Brackeen v. Haaland

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On February 28, 2022, the Supreme Court announced that it granted certiorari to consider the Fifth Circuit Court of Appeals’ ruling in Brackeen v. Haaland. This case concerns the constitutionality of the Indian Child Welfare Act (ICWA). The Fifth Circuit, sitting en banc, determined that several provisions of ICWA are unconstitutional.

The equal protection arguments are the most troublesome during the challenges to ICWA’s constitutionality and present concerns for NIWRC and NIWRC’s work. On December 8, 2021, the individual plaintiffs (i.e., the adoptive parents) filed a brief before the United States Supreme Court, asserting that:

ICWA operates as a unified scheme that places “Indian child[ren]” in a disfavored position, depriving them of a placement decision based on their best interests, and instead requiring placements based on the child’s “biolog[y].” 25 U.S.C. § 1903(4). And it categorically places non-Indian adoptive parents such as Individual Respondents last in line to adopt an Indian child . . . . As a result, ICWA disadvantages vulnerable children because of their ancestry—even if they have no other connection to the tribe—making it more difficult for those children to find permanent, loving homes . . . . This Court has already noted the “equal protection concerns” that ICWA raises. Adoptive Couple, 570 U.S. at 656 (declining to adopt an interpretation that would allow a biological parent to “play his ICWA trump card at the eleventh hour to override the mother’s decision and the child’s best interests").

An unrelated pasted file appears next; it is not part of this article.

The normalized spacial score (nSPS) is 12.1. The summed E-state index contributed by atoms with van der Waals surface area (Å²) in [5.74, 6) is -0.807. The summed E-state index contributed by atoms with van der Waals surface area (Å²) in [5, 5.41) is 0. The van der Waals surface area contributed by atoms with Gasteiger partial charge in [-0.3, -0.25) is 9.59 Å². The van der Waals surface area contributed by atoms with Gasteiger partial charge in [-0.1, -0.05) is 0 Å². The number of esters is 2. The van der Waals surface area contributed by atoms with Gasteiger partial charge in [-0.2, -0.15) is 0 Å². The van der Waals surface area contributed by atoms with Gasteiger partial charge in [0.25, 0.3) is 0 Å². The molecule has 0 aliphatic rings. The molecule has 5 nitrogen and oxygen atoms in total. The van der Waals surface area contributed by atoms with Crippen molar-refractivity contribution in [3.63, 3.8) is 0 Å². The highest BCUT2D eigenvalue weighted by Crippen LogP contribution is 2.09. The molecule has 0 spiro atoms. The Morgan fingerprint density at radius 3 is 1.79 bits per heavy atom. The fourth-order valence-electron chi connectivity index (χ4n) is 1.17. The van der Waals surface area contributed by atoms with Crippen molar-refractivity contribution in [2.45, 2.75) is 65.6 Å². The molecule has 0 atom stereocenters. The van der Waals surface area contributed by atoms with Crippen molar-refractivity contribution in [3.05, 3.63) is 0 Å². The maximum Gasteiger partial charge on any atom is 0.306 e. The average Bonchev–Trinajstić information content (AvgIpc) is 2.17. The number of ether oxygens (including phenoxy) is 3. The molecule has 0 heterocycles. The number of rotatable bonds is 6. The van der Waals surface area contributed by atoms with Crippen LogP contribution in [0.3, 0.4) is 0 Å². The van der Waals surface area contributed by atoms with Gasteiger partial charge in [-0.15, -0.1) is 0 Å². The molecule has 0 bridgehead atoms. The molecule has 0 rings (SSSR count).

These equal protection arguments are concerning because, if upheld by the Supreme Court, they would undermine the ability of Tribal Nations to exercise their inherent sovereignty to protect their children. And of equal importance—but of specific concern to the NIWRC—if upheld by the Court, these arguments threaten to undermine the constitutionality of the Violence Against Women Act’s Section 804. If “Indian” is declared a race-based classification, then all federal statutes relying on the word “Indian” to refer to a tribal citizen will trigger strict scrutiny. This constitutional test is nearly impossible to pass. The irony of this, of course, is that if “Indian” is declared to be an impermissible race-based classification, then Congress would be left unable to restore the tribal jurisdiction that the Court erased in Oliphant when the Court held that Tribes could no longer exercise jurisdiction over non-Indians. 

NIWRC’s amicus brief, filed in August 2022,  educates the Court on how and why the Framers of the Fourteenth Amendment never intended for equal protection to restrict Congress’ ability to effectuate the federal government’s trust duty and responsibility to Tribal Nations and their citizens, and finally, how a decision declaring “Indian” to be a race-based classification would significantly undermine safety for Native women and children. In addition to these legal arguments, the brief also focuses on how the placement of Native children in state-run foster homes leaves them vulnerable to other crimes, such as sex trafficking, and the high rates of abuse Native children face in state-run foster homes. Overall, the NIWRC’s amicus brief contributes a powerful and essential voice supporting the constitutionality of ICWA.